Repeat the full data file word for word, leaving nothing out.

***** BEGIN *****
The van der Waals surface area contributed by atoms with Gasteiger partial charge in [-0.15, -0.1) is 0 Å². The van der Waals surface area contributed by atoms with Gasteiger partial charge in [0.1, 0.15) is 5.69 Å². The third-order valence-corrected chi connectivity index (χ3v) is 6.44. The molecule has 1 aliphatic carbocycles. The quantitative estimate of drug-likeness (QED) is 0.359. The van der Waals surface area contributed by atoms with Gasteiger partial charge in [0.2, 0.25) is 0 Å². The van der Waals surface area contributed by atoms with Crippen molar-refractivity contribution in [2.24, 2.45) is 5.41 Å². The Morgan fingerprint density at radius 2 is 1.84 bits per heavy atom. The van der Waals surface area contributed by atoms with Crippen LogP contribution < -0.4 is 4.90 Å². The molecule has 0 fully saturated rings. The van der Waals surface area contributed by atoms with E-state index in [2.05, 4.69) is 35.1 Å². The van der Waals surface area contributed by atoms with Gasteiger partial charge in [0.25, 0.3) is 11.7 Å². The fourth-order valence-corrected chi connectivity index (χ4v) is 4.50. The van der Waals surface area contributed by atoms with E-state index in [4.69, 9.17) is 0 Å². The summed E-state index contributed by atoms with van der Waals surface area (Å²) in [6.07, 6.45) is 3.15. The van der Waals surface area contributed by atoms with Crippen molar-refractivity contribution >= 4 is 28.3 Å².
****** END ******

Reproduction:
The van der Waals surface area contributed by atoms with Gasteiger partial charge in [-0.15, -0.1) is 0 Å². The van der Waals surface area contributed by atoms with Gasteiger partial charge in [0.1, 0.15) is 5.69 Å². The third-order valence-corrected chi connectivity index (χ3v) is 6.44. The molecule has 1 aliphatic carbocycles. The quantitative estimate of drug-likeness (QED) is 0.359. The van der Waals surface area contributed by atoms with Gasteiger partial charge in [0.2, 0.25) is 0 Å². The van der Waals surface area contributed by atoms with Crippen molar-refractivity contribution in [2.24, 2.45) is 5.41 Å². The Morgan fingerprint density at radius 2 is 1.84 bits per heavy atom. The van der Waals surface area contributed by atoms with Crippen LogP contribution < -0.4 is 4.90 Å². The molecule has 0 fully saturated rings. The van der Waals surface area contributed by atoms with E-state index in [2.05, 4.69) is 35.1 Å². The van der Waals surface area contributed by atoms with Gasteiger partial charge in [0.25, 0.3) is 11.7 Å². The fourth-order valence-corrected chi connectivity index (χ4v) is 4.50. The van der Waals surface area contributed by atoms with E-state index in [4.69, 9.17) is 0 Å². The summed E-state index contributed by atoms with van der Waals surface area (Å²) in [6.07, 6.45) is 3.15. The van der Waals surface area contributed by atoms with Crippen molar-refractivity contribution >= 4 is 28.3 Å².